Posted by: Mark | June 2, 2014

Sit Coms

I just finished Saul Austerlitz’s Sitcom: A History in 24 Episodes from I Love Lucy to Community (2014). It made me feel that while I’ve wasted my life watching television, I’m not the only one.

The sitcoms featured:

I Love Lucy (not really a fan)

The Honeymooners (only know a few episodes)

The Phil Silvers Show (haven’t seen any)

Leave It to Beaver (more history than entertainment)

The Dick Van Dyke Show (only a couple episodes)

Gilligan’s Island (chapter references My Mother the Car) (I’ve all or almost all Gilligan’s Island but not one episode of My Mother the Car)

The Mary Tyler Moore Show (probably saw the majority)

All in the Family (approximately half)

M*A*S*H (all but a few of the last seasons)

Taxi (only a few but I liked what I saw)

Cheers (probably all)

The Cosby Show (only a few)

Roseanne (a few)

The Simpsons (all up to a few seasons ago; will eventually see them all)

Seinfeld (most)

The Larry Sanders Show (only one or two)

Friends (my wife made me watch the first few seasons)

Sex and the City (not a one)

Freaks and Geeks (one or two; I’d like to see more)

Curb Your Enthusiam (every episode)

Arrested Development (the first three seasons)

The Office (everything up to the first seven seasons, including the British series; most of the rest)

30 Rock (the first few seasons)

Community (the first four seasons)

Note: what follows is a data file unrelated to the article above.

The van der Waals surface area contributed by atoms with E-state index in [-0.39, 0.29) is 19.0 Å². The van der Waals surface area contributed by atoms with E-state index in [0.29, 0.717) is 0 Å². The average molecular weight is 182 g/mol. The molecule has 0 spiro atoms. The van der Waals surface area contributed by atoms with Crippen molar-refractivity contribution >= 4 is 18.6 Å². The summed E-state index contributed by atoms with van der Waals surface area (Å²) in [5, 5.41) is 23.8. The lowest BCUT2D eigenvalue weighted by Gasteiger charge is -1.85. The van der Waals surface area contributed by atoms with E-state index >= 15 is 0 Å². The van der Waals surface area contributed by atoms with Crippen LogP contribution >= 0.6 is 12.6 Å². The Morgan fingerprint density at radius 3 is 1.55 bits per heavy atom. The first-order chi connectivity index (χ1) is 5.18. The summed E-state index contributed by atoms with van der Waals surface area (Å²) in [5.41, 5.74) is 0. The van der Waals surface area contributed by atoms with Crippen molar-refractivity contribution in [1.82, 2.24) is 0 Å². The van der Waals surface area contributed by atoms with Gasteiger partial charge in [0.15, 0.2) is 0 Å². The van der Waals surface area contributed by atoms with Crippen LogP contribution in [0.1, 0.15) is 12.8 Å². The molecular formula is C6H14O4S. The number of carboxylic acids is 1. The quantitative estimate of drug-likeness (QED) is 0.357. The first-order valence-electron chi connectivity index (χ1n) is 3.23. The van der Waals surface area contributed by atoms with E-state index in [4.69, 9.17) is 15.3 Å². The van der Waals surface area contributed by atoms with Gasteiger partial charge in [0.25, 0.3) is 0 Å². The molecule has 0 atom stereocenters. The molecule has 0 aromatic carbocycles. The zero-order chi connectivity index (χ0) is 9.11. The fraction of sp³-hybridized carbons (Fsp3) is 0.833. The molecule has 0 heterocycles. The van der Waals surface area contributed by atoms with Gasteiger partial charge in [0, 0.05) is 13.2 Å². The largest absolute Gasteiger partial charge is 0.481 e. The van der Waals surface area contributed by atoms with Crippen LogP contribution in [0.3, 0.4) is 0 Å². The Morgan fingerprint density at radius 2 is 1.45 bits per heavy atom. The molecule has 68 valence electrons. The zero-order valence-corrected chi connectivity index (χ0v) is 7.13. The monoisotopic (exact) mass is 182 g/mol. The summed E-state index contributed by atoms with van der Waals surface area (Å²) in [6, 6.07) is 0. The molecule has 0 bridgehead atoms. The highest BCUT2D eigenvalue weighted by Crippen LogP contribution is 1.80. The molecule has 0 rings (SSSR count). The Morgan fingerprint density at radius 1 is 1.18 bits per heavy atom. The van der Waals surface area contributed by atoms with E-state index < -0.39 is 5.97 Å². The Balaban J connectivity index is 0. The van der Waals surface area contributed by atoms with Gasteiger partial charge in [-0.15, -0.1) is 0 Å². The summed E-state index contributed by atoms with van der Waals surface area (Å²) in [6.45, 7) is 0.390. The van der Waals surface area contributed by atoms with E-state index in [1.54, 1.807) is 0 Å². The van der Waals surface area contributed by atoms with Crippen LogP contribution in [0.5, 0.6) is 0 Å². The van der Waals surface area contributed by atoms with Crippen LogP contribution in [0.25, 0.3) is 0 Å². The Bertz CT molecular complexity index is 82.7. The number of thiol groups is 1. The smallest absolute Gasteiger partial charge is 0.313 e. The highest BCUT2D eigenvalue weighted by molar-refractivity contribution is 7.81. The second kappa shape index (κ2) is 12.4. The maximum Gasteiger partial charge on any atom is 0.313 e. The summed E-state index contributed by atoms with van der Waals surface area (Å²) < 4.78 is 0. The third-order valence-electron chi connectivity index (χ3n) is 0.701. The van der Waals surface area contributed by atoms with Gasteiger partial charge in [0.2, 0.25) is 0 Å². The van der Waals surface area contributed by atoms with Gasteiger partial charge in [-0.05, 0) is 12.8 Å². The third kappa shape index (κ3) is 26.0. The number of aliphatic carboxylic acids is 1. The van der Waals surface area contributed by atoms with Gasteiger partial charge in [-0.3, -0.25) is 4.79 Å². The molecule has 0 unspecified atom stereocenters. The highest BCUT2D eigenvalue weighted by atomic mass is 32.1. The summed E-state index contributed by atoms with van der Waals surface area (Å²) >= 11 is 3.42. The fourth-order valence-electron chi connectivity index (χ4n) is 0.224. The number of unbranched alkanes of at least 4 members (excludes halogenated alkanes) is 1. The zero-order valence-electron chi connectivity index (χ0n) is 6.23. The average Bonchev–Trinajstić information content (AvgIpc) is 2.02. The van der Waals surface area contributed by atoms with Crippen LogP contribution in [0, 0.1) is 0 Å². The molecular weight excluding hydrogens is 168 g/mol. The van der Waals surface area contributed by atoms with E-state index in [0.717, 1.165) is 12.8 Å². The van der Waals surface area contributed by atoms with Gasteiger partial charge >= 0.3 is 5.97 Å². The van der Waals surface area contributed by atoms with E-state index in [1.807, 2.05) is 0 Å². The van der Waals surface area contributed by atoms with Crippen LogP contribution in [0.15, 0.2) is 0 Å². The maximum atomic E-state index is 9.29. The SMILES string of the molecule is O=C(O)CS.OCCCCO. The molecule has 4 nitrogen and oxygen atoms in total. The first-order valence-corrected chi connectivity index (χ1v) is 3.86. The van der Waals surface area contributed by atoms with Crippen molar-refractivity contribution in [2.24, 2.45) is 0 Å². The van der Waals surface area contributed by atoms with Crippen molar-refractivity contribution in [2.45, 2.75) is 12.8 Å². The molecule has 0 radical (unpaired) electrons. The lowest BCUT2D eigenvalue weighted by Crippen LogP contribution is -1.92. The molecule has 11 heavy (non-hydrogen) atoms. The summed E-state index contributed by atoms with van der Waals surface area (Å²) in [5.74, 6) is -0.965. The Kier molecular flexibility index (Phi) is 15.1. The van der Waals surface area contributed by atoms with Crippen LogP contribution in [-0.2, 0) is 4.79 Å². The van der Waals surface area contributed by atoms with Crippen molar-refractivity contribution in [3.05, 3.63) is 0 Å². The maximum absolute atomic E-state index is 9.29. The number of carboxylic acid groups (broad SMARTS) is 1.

Several quotes stood out:

 

“One day the English language is going to perish. The easy spokenness of it will perish and go black and crumbly–maybe–and it will become a language like Latin that learned people learn. And scholars will write studies of Larry Sanders and Friends and Will & Grace and Ellen and Designing Women and Mary Tyler Moore, and everyone will see that the sitcom is the great American art form. American poetry will perish with the language; the sitcoms, on the other hand, are new to human evolution and therefore will be less perishable.” Nicholson Baker, The Anthologist

 

“More than jazz or musical theater or morbid obesity, television is the true American art form.” Kenneth Parcell (Jack McBrayer) 30 Rock

 

CBS exec Mark Golden: “There are four things Americans won’t stand for: Jews, men with mustaches, New Yorkers, and divorced women.” [This is the reason Mary Tyler Moore wasn’t divorced in her series]

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